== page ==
Should Membe join the opposition and run for the presidency, it will invoke the 2015 memories of Lowassa who was CCM’s big shot to defect and land the opposition ticket. But part of the opposition supporters are worried about such a repeat, considering the fact that Lowassa is now seen as a betrayer after rejoining CCM. 

Chadema, which was the main opposition party in Parliament, is mostly to worry over the experience. Little has come out of a reported committee they established to talk to other parties on the likely opportunity of fronting a joint oppo- sition candidate.  The parties have no luxury over such a unity outfit. An amendment to the Political Parties

Act recently, means the opposition are almost time-barred to form an Ukawa alliance for forthcoming election.

Other than the legal huddle on a coalition, the parties will also have to surmount apparent mistrust among themselves, the need for each of them to want to bag enough number of presidential votes and the number MPs to raise their subsidy and the fear to repeat the ‘Lowassa betrayal’ to get a suitable candidate to rally around and sell to their supporters.  

“Parties with the intention of a coalition are late because currently no cooperation document has been submitted to the registrar of political parties as the law requires,” assistant registrar of political parties Sisty Nyahoza said recently.

The document is supposed to be filed three months before the election and after all the agreeing parties have held their general assembly meetings.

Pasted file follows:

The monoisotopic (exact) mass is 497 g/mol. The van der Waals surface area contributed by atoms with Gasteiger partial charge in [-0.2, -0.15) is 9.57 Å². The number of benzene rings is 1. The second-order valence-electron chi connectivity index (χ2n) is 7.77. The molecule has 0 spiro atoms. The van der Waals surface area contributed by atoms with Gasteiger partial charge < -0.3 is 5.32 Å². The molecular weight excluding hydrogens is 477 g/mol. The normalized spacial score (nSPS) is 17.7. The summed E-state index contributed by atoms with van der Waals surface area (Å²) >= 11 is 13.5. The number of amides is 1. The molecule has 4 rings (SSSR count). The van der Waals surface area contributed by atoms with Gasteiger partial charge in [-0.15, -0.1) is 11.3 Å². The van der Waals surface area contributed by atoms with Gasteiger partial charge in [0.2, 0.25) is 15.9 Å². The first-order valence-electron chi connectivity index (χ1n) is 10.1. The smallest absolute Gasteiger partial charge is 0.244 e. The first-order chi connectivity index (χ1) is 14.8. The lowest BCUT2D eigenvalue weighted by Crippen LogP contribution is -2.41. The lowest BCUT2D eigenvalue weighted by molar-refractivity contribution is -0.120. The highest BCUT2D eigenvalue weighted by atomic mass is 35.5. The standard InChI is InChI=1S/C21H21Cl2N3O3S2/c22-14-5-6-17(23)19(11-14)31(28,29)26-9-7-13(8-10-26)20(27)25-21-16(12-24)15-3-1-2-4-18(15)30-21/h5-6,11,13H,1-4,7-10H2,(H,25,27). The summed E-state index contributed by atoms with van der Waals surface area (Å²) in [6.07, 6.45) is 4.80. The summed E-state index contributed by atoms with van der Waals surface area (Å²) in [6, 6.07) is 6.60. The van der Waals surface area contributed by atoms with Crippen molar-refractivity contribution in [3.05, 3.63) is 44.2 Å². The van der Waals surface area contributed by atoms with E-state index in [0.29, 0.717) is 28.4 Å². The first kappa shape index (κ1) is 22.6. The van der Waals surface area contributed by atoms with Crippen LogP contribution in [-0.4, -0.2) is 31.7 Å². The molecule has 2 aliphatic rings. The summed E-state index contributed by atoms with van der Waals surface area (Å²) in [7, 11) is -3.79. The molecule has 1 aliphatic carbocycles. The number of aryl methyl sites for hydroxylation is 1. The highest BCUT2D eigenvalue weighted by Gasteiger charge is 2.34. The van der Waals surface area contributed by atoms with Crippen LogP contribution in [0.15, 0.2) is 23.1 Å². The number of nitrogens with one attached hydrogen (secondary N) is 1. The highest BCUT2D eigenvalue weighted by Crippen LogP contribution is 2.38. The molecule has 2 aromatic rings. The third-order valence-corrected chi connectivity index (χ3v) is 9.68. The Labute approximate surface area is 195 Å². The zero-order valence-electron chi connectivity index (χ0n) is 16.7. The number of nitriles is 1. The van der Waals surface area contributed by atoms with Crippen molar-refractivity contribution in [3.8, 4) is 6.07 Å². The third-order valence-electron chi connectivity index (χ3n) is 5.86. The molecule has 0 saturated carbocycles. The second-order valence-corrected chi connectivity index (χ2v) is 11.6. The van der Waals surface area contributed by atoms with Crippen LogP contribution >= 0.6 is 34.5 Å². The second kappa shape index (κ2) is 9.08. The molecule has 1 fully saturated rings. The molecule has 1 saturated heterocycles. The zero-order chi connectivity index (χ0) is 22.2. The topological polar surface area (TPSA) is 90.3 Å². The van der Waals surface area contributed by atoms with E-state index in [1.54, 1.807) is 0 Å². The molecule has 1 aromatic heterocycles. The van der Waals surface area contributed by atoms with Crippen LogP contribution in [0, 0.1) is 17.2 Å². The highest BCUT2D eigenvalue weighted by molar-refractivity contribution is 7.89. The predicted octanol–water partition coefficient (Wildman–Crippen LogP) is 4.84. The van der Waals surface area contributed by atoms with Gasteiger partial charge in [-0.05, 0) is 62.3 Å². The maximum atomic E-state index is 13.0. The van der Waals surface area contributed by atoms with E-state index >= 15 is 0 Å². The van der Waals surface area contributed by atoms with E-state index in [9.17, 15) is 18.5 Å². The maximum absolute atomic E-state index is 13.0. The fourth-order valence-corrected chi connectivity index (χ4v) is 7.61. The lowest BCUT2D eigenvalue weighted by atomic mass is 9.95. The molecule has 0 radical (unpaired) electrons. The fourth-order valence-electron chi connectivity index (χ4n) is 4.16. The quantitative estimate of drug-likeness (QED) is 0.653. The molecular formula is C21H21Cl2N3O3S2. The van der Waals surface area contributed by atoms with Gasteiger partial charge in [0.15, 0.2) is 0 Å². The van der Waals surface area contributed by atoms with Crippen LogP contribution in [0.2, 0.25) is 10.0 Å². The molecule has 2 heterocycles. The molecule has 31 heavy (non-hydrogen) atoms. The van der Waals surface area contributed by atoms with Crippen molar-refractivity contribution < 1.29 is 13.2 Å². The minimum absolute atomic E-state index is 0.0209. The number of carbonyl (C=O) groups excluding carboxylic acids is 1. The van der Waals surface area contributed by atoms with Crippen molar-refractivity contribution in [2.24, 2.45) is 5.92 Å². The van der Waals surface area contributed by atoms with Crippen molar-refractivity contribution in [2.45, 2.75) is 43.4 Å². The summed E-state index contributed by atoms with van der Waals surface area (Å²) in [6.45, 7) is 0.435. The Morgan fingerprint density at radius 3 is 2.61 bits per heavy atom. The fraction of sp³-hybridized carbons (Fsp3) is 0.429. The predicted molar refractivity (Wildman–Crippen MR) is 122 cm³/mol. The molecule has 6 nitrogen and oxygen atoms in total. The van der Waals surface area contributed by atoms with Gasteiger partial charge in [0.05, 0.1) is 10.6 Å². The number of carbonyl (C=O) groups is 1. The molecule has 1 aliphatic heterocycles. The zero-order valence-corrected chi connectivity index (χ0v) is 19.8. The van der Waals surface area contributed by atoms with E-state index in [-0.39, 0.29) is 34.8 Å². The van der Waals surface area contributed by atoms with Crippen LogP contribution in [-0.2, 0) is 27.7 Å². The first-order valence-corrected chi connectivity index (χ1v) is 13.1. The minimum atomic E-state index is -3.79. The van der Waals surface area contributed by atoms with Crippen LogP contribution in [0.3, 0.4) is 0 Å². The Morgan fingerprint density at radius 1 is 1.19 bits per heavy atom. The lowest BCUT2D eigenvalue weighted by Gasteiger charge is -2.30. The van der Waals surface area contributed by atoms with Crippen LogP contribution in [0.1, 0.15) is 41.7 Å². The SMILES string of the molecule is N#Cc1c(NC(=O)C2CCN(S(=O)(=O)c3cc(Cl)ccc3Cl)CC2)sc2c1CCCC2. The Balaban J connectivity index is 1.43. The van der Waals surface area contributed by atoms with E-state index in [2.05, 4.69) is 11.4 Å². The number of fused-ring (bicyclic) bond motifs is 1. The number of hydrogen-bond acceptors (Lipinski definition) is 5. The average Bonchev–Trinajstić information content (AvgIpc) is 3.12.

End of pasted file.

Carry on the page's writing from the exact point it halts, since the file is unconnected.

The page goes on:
For CUF and NCCR-Mageuzi, the matter boils down to what they claim are crumbs they got from the Ukawa record. “Chadema, whose presidential candidate we endorsed benefited more.

That’s why there is hesitation in striking a deal for a new cooperation,” said CUF deputy secretary general Magdalena Sakaya.

But Chadema secretary general John Mnyika said: “We opened a cooperation door with other political parties, whose development will be communicated.”

Mr Kabwe has also said talks are underway to find a com- mon ground.  A political science lecturer at the University of Dodoma (Udom), Dr Godfrey Sansa, said the cooperation  could only be a gentleman-kind of agreement. He said it would be diffi- cult to defeat the incumbent without a grand opposition coalition. 

Prof Bakari Mohamed from the University of Dar es Salaam said: “Despite some political parties being discouraged by the 2015 cooperation through Ukawa, we can’t rule out anything as the election temperature rises.” 

He said political parties could cooperate informally by supporting each other in respective strongholds, constituencies and wards.